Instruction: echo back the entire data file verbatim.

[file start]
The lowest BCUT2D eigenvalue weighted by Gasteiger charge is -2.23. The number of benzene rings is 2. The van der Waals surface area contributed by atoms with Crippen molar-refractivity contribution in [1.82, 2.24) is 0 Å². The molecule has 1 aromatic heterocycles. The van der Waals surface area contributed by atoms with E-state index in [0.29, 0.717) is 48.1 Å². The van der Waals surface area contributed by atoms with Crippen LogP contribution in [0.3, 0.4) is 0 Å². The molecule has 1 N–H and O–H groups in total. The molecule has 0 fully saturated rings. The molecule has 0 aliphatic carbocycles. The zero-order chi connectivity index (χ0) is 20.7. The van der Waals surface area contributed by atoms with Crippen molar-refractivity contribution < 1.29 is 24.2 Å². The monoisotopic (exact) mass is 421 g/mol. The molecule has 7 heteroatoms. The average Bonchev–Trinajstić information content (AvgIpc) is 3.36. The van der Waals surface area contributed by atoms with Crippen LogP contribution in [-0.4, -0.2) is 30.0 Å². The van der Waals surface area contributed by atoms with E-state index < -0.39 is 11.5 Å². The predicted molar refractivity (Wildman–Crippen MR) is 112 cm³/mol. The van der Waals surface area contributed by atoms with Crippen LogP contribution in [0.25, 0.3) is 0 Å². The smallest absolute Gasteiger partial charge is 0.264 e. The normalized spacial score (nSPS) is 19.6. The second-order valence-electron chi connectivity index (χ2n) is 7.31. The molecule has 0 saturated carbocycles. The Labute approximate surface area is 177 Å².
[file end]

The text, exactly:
The lowest BCUT2D eigenvalue weighted by Gasteiger charge is -2.23. The number of benzene rings is 2. The van der Waals surface area contributed by atoms with Crippen molar-refractivity contribution in [1.82, 2.24) is 0 Å². The molecule has 1 aromatic heterocycles. The van der Waals surface area contributed by atoms with E-state index in [0.29, 0.717) is 48.1 Å². The van der Waals surface area contributed by atoms with Crippen LogP contribution in [0.3, 0.4) is 0 Å². The molecule has 1 N–H and O–H groups in total. The molecule has 0 fully saturated rings. The molecule has 0 aliphatic carbocycles. The zero-order chi connectivity index (χ0) is 20.7. The van der Waals surface area contributed by atoms with Crippen molar-refractivity contribution < 1.29 is 24.2 Å². The monoisotopic (exact) mass is 421 g/mol. The molecule has 7 heteroatoms. The average Bonchev–Trinajstić information content (AvgIpc) is 3.36. The van der Waals surface area contributed by atoms with Crippen LogP contribution in [-0.4, -0.2) is 30.0 Å². The van der Waals surface area contributed by atoms with E-state index < -0.39 is 11.5 Å². The predicted molar refractivity (Wildman–Crippen MR) is 112 cm³/mol. The van der Waals surface area contributed by atoms with Crippen LogP contribution in [0.25, 0.3) is 0 Å². The smallest absolute Gasteiger partial charge is 0.264 e. The normalized spacial score (nSPS) is 19.6. The second-order valence-electron chi connectivity index (χ2n) is 7.31. The molecule has 0 saturated carbocycles. The Labute approximate surface area is 177 Å².